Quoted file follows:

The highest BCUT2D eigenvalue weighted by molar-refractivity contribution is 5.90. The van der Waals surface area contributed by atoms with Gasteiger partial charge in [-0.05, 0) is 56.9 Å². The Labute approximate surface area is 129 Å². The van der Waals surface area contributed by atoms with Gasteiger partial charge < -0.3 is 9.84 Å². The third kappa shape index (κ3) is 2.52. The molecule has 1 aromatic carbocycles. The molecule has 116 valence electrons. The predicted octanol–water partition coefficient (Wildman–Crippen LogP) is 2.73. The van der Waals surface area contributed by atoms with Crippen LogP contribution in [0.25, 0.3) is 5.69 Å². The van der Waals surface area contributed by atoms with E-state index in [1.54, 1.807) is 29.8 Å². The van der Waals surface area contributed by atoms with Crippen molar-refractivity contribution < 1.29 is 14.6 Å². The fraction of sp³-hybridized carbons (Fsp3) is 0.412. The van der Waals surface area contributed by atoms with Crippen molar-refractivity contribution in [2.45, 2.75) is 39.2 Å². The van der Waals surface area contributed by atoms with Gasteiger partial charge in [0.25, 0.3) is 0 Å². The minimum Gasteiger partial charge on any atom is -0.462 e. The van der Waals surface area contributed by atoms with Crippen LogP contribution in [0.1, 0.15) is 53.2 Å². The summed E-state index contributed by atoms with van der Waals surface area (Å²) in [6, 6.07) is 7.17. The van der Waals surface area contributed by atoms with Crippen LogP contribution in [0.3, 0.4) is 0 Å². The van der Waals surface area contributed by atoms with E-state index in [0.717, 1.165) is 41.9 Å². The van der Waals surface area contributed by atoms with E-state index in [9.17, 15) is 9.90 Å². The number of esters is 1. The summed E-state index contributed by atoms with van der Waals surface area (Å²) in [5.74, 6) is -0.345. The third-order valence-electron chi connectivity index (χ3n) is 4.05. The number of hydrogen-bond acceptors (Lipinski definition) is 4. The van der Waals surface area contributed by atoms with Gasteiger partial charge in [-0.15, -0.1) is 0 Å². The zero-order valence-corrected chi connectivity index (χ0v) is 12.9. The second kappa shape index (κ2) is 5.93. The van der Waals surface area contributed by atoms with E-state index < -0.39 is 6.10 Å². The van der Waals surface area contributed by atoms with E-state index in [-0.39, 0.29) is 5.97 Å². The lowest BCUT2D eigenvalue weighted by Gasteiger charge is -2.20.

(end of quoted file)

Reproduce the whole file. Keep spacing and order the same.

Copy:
The highest BCUT2D eigenvalue weighted by molar-refractivity contribution is 5.90. The van der Waals surface area contributed by atoms with Gasteiger partial charge in [-0.05, 0) is 56.9 Å². The Labute approximate surface area is 129 Å². The van der Waals surface area contributed by atoms with Gasteiger partial charge < -0.3 is 9.84 Å². The third kappa shape index (κ3) is 2.52. The molecule has 1 aromatic carbocycles. The molecule has 116 valence electrons. The predicted octanol–water partition coefficient (Wildman–Crippen LogP) is 2.73. The van der Waals surface area contributed by atoms with Crippen LogP contribution in [0.25, 0.3) is 5.69 Å². The van der Waals surface area contributed by atoms with E-state index in [1.54, 1.807) is 29.8 Å². The van der Waals surface area contributed by atoms with Crippen molar-refractivity contribution < 1.29 is 14.6 Å². The fraction of sp³-hybridized carbons (Fsp3) is 0.412. The van der Waals surface area contributed by atoms with Crippen molar-refractivity contribution in [2.45, 2.75) is 39.2 Å². The van der Waals surface area contributed by atoms with Gasteiger partial charge in [0.25, 0.3) is 0 Å². The minimum Gasteiger partial charge on any atom is -0.462 e. The van der Waals surface area contributed by atoms with Crippen LogP contribution in [0.1, 0.15) is 53.2 Å². The summed E-state index contributed by atoms with van der Waals surface area (Å²) in [6, 6.07) is 7.17. The van der Waals surface area contributed by atoms with Crippen LogP contribution in [0.3, 0.4) is 0 Å². The van der Waals surface area contributed by atoms with E-state index in [0.717, 1.165) is 41.9 Å². The van der Waals surface area contributed by atoms with E-state index in [9.17, 15) is 9.90 Å². The number of esters is 1. The summed E-state index contributed by atoms with van der Waals surface area (Å²) in [5.74, 6) is -0.345. The third-order valence-electron chi connectivity index (χ3n) is 4.05. The number of hydrogen-bond acceptors (Lipinski definition) is 4. The van der Waals surface area contributed by atoms with Gasteiger partial charge in [-0.15, -0.1) is 0 Å². The zero-order valence-corrected chi connectivity index (χ0v) is 12.9. The second kappa shape index (κ2) is 5.93. The van der Waals surface area contributed by atoms with E-state index < -0.39 is 6.10 Å². The van der Waals surface area contributed by atoms with E-state index in [-0.39, 0.29) is 5.97 Å². The lowest BCUT2D eigenvalue weighted by Gasteiger charge is -2.20.